Through the latest Fangoria on the stands I discovered that Stephen King’s short story/novella “The Mist” has been made into a film, and is currently in post-production and should be out in theaters November 21st, 2007.
The trailer is a bit underwhelming when I think about just how powerful this story was for me when I read it in 1985. King’s Skeleton Crew is the only first edition of a hardback book I own, and is without question one of my favorite collections of short stories. Say what you will about King, but his stories in Skeleton Crew epitomize the social power of pop horror imagination more than any other writer of recent time. His work is uneven, without question, and he even frames the reason why his work has become increasing unreadable over time (if unintentionally) in the introduction to Skeleton Crew:
A short story is like a quick kiss in the dark from a stranger…writing short stories hasn’t gotten easier for me over the years; it’s gotten harder. The time to do them has shrunk, for one thing. They keep wanting to bloat, for another (I have a real problem with bloat–I write like fat ladies diet). And it seems harder to find the voice for these tales… (17)
There is no question that much of King’s work has bloated, but this collection of short stories remains a lean (for King at least), tight collection of some of the most compelling horror tales I have ever read. With stories like “The Jaunt,” “Survivor Type,” “The Raft,” “Beachworld,” “Word Processor of the Gods,” and my personal favorite “The Mist.”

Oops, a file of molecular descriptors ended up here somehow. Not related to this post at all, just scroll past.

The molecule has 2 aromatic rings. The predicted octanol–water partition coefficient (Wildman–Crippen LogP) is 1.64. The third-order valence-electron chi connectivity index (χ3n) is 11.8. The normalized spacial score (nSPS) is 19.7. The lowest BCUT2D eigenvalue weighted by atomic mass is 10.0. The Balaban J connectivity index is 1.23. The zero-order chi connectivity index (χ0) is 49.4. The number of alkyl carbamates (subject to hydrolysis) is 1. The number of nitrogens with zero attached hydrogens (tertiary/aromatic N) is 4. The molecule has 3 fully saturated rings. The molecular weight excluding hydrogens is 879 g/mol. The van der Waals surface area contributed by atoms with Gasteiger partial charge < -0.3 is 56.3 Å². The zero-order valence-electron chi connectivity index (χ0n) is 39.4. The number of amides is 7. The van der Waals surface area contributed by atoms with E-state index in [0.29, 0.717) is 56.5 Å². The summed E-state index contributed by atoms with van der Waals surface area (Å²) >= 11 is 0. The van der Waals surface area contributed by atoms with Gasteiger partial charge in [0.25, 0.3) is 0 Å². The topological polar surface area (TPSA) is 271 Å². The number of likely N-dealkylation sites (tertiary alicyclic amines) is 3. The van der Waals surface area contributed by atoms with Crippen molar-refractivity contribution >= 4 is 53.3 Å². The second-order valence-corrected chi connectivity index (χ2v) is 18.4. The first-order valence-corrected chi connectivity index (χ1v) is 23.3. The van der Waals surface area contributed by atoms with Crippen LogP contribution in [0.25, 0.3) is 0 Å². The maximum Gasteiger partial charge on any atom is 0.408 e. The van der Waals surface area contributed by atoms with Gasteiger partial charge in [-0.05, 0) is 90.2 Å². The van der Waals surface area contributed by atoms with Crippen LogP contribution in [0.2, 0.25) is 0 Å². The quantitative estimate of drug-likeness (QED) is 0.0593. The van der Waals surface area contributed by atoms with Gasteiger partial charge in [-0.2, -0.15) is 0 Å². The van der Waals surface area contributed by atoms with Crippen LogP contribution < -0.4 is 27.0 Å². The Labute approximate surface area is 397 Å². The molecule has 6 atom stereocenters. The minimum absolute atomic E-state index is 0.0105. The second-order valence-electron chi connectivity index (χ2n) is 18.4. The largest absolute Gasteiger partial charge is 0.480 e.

I guess I love King’s stories in this collection because it was the first time I ever encountered a writer who incorporated so many of my realities as an 80s adolescent into the texture of his texts. The grocery store and all the brands he constantly references in “The Mist” had a huge impact on my imagination. I felt like King and I inhabited the same world, he was talking about the quotidian minutia in our life that no one recognizes. More than that, he was making this seemingly normal reality frightening — he was re-valuing its meaning and often shadowing the ostensibly innocuous brands that surround us with a patina of madness and horror.
King’s two-dimensional characters with their beautifully wrought idiosyncrasies coupled with the close attention he pays to the objects that inhabit our built environment are what bring my thoughts back to his work repeatedly. These elements of his writing in the best of his work (which I would argue is Skeleton Crew) are quite similar to the best of Noir fiction and film from the 1930s and 40s. Having read a ton of King before I encountered Noir-ish film or fiction, I remember the first time I saw Double Indemnity as an undergraduate. Oddly enough, I couldn’t stop thinking about King’s writing style throughout the film, it seemed to have so much in common with how Billie Wilder framed spaces like the grocery store, the bowling alley, the fountain shop, the insurance office space, not to mention the character quirks of Barton Keyes’s “little man inside” telling him whether or not a claim was fraudulent. Keyes is one of the most memorable caricatures in film for me, because his entire person is distilled into that quirk, making for extremely economical and effective character development. King was a master of this in his early short stories, unfortunately he got too bloated, for his early work is really quite a pleasure to read and might be the Taylorized horr-noir of the 1970s and 80s.
So, in short, I am dying to see “The Mist,” however I am trying to control my enthusiasm for I have no faith in recent movies. Well, except for the latest Grindhouse film by Quentin Tarantino which is brilliant! But I should probably save that thought for my next post, for like King my posts are getting evermore bloated 😉